One example of an Engagement KPI is using an analytics tool to track how long a visitor stays on your web page, how far they scroll down the page, and other on-page behaviors from link clicks to file downloads. Some video hosting platforms have analytic features that show you the average length of your video views and how many people have “liked” or upvoted your video.

Types of Engagement KPIs

  • Time on Page: how much time they spend on your web page.
  • Page Scroll Depth: how far down your web page they scroll.
  • Reactions: how many people react (like, emoticon) to your content.
  • Duration: how much of your video/audio they watch or listen to.

Combining Engagement KPIs With Other KPIs

If your other content marketing KPIs are underperforming, and you’re confident that you’re targeting the right Buyer Persona and using relevant content distribution channels, Engagement KPIs are the first thing you should look to improve. Many times, you can improve all your content marketing KPIs, simply by getting more content engagement.  

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  • What to Measure: the number of people who submit contact info in response to your content.
  • Why to Measure It: to find out how effective your content is in helping you collect leads.
  • How to Measure It: customize your lead collection links and/or offers so that you know where the lead came from. You can do this using the standard marketing UTMs in your inbound links.

One example of a Collection KPI is when you add interest tags to your lead collection offers to track which of your website article generated each of your leads. For example, you might have your webmaster code a hidden field into your lead collection form. This field will use data from your marketing UTMs and/or your web page (page content title, location on page, etc) to your prospect’s profile. This is why you should collect as many leads as possible from your website and owned content distribution channels.

Types of Collection KPIs

  • Lead Collection Rate: percentage of content views (impressions) that turn into leads.
  • Cost Per Lead: content production cost (see below) divided by the number of leads collected.
  • Lead Collection Cycle: average number of days from first content view (impression) to lead collection.

Combining Collection KPIs With Other KPIs

If you have good Collection KPIs, but your other KPIs are low, you might be targeting readers who are interested in your content, but not in your offers (your products and services). You can correct this by researching other topics that your Buyer Persona might be interested in, creating content for those topics and seeing how your KPIs fair for that content.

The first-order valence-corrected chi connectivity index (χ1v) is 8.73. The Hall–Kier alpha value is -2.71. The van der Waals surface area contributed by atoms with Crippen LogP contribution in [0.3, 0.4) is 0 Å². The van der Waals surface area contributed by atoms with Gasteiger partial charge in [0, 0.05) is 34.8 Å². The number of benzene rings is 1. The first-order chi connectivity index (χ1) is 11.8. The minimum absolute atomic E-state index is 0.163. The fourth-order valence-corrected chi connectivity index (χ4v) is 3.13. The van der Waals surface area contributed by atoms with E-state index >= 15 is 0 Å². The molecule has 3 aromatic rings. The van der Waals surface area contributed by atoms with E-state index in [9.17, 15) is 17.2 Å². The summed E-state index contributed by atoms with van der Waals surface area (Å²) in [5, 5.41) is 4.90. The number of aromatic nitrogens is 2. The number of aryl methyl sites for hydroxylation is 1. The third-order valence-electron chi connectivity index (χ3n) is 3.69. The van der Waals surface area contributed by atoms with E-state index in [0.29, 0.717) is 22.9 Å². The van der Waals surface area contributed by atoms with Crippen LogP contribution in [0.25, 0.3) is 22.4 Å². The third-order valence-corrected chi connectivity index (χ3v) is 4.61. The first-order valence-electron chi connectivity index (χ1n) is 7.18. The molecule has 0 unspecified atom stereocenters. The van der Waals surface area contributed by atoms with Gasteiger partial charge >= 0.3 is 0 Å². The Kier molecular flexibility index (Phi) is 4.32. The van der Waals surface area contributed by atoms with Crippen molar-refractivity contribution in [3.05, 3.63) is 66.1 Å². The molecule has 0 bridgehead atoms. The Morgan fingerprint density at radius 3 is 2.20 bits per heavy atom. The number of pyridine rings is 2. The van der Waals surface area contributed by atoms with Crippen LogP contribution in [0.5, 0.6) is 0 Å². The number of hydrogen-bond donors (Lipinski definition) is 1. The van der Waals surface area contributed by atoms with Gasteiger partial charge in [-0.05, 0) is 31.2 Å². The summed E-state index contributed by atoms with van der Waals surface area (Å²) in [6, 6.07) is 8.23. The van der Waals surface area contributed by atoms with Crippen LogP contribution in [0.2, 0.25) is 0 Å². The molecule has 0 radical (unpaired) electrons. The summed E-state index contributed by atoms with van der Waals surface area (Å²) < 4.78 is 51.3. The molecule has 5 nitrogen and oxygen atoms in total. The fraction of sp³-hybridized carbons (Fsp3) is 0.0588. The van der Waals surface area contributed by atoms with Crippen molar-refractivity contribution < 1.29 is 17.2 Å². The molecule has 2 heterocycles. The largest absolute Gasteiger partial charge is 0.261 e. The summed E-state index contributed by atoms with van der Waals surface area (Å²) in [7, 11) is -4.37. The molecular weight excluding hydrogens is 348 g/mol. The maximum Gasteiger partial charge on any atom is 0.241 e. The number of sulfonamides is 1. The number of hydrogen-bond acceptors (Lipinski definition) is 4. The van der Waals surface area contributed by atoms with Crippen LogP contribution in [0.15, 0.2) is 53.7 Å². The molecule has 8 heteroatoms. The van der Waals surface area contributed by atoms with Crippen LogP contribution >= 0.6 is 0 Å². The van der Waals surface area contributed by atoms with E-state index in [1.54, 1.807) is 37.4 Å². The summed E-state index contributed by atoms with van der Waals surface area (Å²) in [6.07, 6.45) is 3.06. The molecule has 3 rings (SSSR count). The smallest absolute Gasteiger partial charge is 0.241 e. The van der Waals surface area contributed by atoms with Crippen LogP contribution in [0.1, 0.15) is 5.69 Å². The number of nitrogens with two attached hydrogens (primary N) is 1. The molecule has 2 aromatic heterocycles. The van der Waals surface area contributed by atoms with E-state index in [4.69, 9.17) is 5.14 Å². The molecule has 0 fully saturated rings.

You can discover untapped opportunities by finding relationships between your Collection KPIs and Engagement KPIs. For example, you might notice that your lead collection rate improves as people spend more time on your web pages. You also notice that your total cost per lead improves as this improves. This would tell you that if you improve your Engagement KPIs by improving your Collection KPIs. 

Likewise, if you improve your Engagement KPIs, but don’t see improvements in your Collection KPIs, you know that you need better lead collection offers. These are examples of how you can use Engagement KPI and Collection KPI tracking to discover weak links in your Content Marketing Strategy AND your Sales Funnel and reach your content marketing goals. 

*You are reading the VQ Success article on Content Marketing Goals and KPIs.

  • What to Measure: the number of people who become customers because of your content.
  • Why to Measure It: to find out how effective your content is in generating new customers.
  • How to Measure It: customize your sales page, webinar, or order form links and/or offers so that you know where the sale came from. You can do this using the standard marketing UTMs in your inbound links.

One example of a Conversion KPI is when you add interest tags to your order forms to track which content piece generated the sale. For example, you can have your webmaster build a hidden field into your checkout forms and contact forms. This hidden field will use data from your marketing UTMs and/or from your page content to tag the prospect’s profile and customer profile.

Types of Conversion KPIs

  • Conversion Rate: the percentage of collected leads who become customers.
  • Conversion Cost: content production cost (see below) divided by number of sales.
  • Conversion Cycle: average number of days from lead collection to first purchase (conversion).

Combining Conversion KPIs With Other KPIs

You can strengthen your content marketing funnel by looking for relationships between your Engagement KPIs, Lead Collection KPIs, and Conversion KPIs. For example, you might notice that  your lead collection rate AND your conversion rate improves when users spend more time on your web pages. You might also notice that as these metrics improve, your total cost per lead and conversion costs improve.

This tells you that improve your Engagement KPIs by improving your Lead Collection KPIs AND your Conversion KPIs. On the other hand, let’s assume that you improve your Engagement KPIs AND your Lead Collection KPIs, but your Conversion KPIs don’t improve. This tells you that you need to improve your conversion offers.

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  • What to Measure: the number of people who share or promote your content or offers.